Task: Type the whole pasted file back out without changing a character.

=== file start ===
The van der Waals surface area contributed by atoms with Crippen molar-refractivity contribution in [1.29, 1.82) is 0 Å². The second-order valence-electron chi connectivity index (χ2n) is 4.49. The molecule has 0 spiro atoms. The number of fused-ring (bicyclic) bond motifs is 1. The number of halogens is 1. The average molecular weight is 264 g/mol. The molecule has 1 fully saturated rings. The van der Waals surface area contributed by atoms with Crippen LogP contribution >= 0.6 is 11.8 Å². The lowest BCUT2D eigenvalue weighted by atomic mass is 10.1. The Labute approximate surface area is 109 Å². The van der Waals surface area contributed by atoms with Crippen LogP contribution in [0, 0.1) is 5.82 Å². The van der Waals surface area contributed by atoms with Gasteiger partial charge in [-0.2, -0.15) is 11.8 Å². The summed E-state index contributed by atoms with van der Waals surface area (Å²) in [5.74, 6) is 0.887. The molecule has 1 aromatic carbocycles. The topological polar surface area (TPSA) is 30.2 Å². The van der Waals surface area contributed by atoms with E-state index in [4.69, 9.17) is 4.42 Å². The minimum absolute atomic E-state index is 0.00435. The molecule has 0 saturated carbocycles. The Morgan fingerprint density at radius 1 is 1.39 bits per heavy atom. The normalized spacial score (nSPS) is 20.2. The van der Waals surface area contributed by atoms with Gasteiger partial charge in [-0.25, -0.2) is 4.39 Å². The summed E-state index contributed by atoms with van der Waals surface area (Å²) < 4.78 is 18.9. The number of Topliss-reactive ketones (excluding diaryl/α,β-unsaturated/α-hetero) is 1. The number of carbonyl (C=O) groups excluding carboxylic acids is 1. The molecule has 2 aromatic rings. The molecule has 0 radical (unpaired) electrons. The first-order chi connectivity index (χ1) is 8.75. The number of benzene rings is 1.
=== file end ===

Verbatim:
The van der Waals surface area contributed by atoms with Crippen molar-refractivity contribution in [1.29, 1.82) is 0 Å². The second-order valence-electron chi connectivity index (χ2n) is 4.49. The molecule has 0 spiro atoms. The number of fused-ring (bicyclic) bond motifs is 1. The number of halogens is 1. The average molecular weight is 264 g/mol. The molecule has 1 fully saturated rings. The van der Waals surface area contributed by atoms with Crippen LogP contribution >= 0.6 is 11.8 Å². The lowest BCUT2D eigenvalue weighted by atomic mass is 10.1. The Labute approximate surface area is 109 Å². The van der Waals surface area contributed by atoms with Crippen LogP contribution in [0, 0.1) is 5.82 Å². The van der Waals surface area contributed by atoms with Gasteiger partial charge in [-0.2, -0.15) is 11.8 Å². The summed E-state index contributed by atoms with van der Waals surface area (Å²) in [5.74, 6) is 0.887. The molecule has 1 aromatic carbocycles. The topological polar surface area (TPSA) is 30.2 Å². The van der Waals surface area contributed by atoms with E-state index in [4.69, 9.17) is 4.42 Å². The minimum absolute atomic E-state index is 0.00435. The molecule has 0 saturated carbocycles. The Morgan fingerprint density at radius 1 is 1.39 bits per heavy atom. The normalized spacial score (nSPS) is 20.2. The van der Waals surface area contributed by atoms with Gasteiger partial charge in [-0.25, -0.2) is 4.39 Å². The summed E-state index contributed by atoms with van der Waals surface area (Å²) < 4.78 is 18.9. The number of Topliss-reactive ketones (excluding diaryl/α,β-unsaturated/α-hetero) is 1. The number of carbonyl (C=O) groups excluding carboxylic acids is 1. The molecule has 2 aromatic rings. The molecule has 0 radical (unpaired) electrons. The first-order chi connectivity index (χ1) is 8.75. The number of benzene rings is 1.